By Allison Clark
Posted June 15, 2005
Since the fall of the Taliban in 2001, the Afghan Veterinary Association has shifted its focus from serving its 650 members as a medicine and vaccine buying cooperative to functioning as a more traditional, professional association. To aid in its reorganization, the AVA turned to the AVMA and the U.S. state veterinary associations for a part-time consultant. William Bell, executive director of the Maine VMA, answered the call.
"This is a great honor to be part of the economic development program in a nation of very brave and hard-working people," Bell said just a few hours before he traveled to Kabul, Afghanistan, on his first trip to the country as a consultant for the association.
In his new role Bell will make three three-week trips to Afghanistan over 18 months. The Dutch Committee for Afghanistan will fund his trip.
"My first goal is to listen and not make recommendations until I have listened a great deal," Bell said. By next summer, he hopes to have helped the AVA form an organization that enables the country's veterinarians, technicians, and paraprofessionals to obtain the skills and economic and personal status with which they can best contribute to the health and growth of the livestock sector. Bell will consult with the association on organizational management, member services, continuing education, ethics and standards, and government lobbying.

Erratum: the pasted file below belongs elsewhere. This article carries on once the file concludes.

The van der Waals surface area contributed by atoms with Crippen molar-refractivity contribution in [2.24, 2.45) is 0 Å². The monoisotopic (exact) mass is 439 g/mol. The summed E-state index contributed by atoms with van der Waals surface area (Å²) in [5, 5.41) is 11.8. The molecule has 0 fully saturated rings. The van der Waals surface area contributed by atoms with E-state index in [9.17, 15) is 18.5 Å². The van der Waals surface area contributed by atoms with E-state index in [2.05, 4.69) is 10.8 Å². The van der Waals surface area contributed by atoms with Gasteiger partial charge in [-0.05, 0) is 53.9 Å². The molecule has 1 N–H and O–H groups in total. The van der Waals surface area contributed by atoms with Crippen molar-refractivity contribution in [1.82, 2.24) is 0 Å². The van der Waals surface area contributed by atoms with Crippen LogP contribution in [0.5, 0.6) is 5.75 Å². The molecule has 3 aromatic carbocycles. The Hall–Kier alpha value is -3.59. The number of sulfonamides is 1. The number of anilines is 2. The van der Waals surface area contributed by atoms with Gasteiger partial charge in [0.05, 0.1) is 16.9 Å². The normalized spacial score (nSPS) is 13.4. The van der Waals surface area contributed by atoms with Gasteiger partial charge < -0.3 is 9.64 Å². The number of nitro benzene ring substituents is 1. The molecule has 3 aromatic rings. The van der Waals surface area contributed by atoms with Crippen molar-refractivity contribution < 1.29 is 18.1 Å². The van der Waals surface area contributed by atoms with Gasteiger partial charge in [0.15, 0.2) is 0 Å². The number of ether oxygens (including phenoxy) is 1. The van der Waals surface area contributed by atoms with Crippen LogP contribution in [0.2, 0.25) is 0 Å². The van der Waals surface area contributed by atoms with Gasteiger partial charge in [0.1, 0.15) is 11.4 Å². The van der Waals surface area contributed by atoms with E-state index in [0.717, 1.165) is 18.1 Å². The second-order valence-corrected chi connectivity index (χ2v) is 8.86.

Originally called the Umbrella Veterinary Services Organization, the AVA was formed in 1996 to initially meet the medicine and vaccine needs of the country's livestock. Under the Taliban, the AVA could not rely on government money-the nation's primary source of veterinary medicine funds-for animal health care support. In short, the association, which was renamed in 2003, was expected to provide veterinarians with supplies for Afghan farmers in the absence of an effective government or international support.
Once formed, the AVA supplied medicine and vaccines to Afghan farmers through a network of veterinary professionals involved in the national Veterinary Field Unit system. The VFU system was established during 1996-1998 and serves 255 districts in 28 provinces. The AVA expects the VFU system will gradually shift from the provision of free services to a self-sustained, privatized veterinary service delivery system based on fee-for-service practice.
Headquartered in Kabul, the AVA currently provides more than 16 million vaccine and medicine doses each year and has kept 230 out of 255 VFUs active without government or foreign support. With the fall of the Taliban, the AVA will work to further promote fee-for-service practice and to give the veterinary profession a stronger voice in the new government.